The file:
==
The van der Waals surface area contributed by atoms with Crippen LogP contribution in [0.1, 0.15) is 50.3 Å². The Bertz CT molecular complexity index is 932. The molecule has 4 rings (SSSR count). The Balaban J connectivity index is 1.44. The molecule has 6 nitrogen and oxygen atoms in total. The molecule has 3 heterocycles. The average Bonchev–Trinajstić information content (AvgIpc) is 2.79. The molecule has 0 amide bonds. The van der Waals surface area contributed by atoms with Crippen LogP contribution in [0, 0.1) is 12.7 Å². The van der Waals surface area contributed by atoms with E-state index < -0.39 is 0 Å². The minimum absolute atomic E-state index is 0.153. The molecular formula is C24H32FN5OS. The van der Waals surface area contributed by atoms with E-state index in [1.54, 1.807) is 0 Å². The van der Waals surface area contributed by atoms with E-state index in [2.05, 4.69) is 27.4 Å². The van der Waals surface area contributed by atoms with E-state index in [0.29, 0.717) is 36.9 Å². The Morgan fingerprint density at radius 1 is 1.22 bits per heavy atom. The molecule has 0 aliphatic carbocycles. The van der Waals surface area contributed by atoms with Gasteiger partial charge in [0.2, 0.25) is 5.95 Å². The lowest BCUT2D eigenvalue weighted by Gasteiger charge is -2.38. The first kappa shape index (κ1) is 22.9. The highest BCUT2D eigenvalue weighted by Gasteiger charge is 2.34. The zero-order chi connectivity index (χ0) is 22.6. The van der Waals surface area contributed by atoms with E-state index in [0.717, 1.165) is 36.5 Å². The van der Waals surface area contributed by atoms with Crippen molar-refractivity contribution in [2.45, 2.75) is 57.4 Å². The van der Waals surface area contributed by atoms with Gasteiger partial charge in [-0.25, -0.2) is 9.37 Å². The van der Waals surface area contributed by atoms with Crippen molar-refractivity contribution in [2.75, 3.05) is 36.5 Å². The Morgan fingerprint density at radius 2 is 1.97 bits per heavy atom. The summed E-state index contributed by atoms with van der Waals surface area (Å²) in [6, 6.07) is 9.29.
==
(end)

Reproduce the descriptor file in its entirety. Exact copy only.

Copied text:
The van der Waals surface area contributed by atoms with Crippen LogP contribution in [0.1, 0.15) is 50.3 Å². The Bertz CT molecular complexity index is 932. The molecule has 4 rings (SSSR count). The Balaban J connectivity index is 1.44. The molecule has 6 nitrogen and oxygen atoms in total. The molecule has 3 heterocycles. The average Bonchev–Trinajstić information content (AvgIpc) is 2.79. The molecule has 0 amide bonds. The van der Waals surface area contributed by atoms with Crippen LogP contribution in [0, 0.1) is 12.7 Å². The van der Waals surface area contributed by atoms with E-state index < -0.39 is 0 Å². The minimum absolute atomic E-state index is 0.153. The molecular formula is C24H32FN5OS. The van der Waals surface area contributed by atoms with E-state index in [1.54, 1.807) is 0 Å². The van der Waals surface area contributed by atoms with E-state index in [2.05, 4.69) is 27.4 Å². The van der Waals surface area contributed by atoms with E-state index in [0.29, 0.717) is 36.9 Å². The Morgan fingerprint density at radius 1 is 1.22 bits per heavy atom. The molecule has 0 aliphatic carbocycles. The van der Waals surface area contributed by atoms with Gasteiger partial charge in [0.2, 0.25) is 5.95 Å². The lowest BCUT2D eigenvalue weighted by Gasteiger charge is -2.38. The first kappa shape index (κ1) is 22.9. The highest BCUT2D eigenvalue weighted by Gasteiger charge is 2.34. The zero-order chi connectivity index (χ0) is 22.6. The van der Waals surface area contributed by atoms with E-state index in [0.717, 1.165) is 36.5 Å². The van der Waals surface area contributed by atoms with Crippen molar-refractivity contribution in [2.45, 2.75) is 57.4 Å². The van der Waals surface area contributed by atoms with Gasteiger partial charge in [-0.25, -0.2) is 9.37 Å². The van der Waals surface area contributed by atoms with Crippen molar-refractivity contribution in [2.75, 3.05) is 36.5 Å². The Morgan fingerprint density at radius 2 is 1.97 bits per heavy atom. The summed E-state index contributed by atoms with van der Waals surface area (Å²) in [6, 6.07) is 9.29.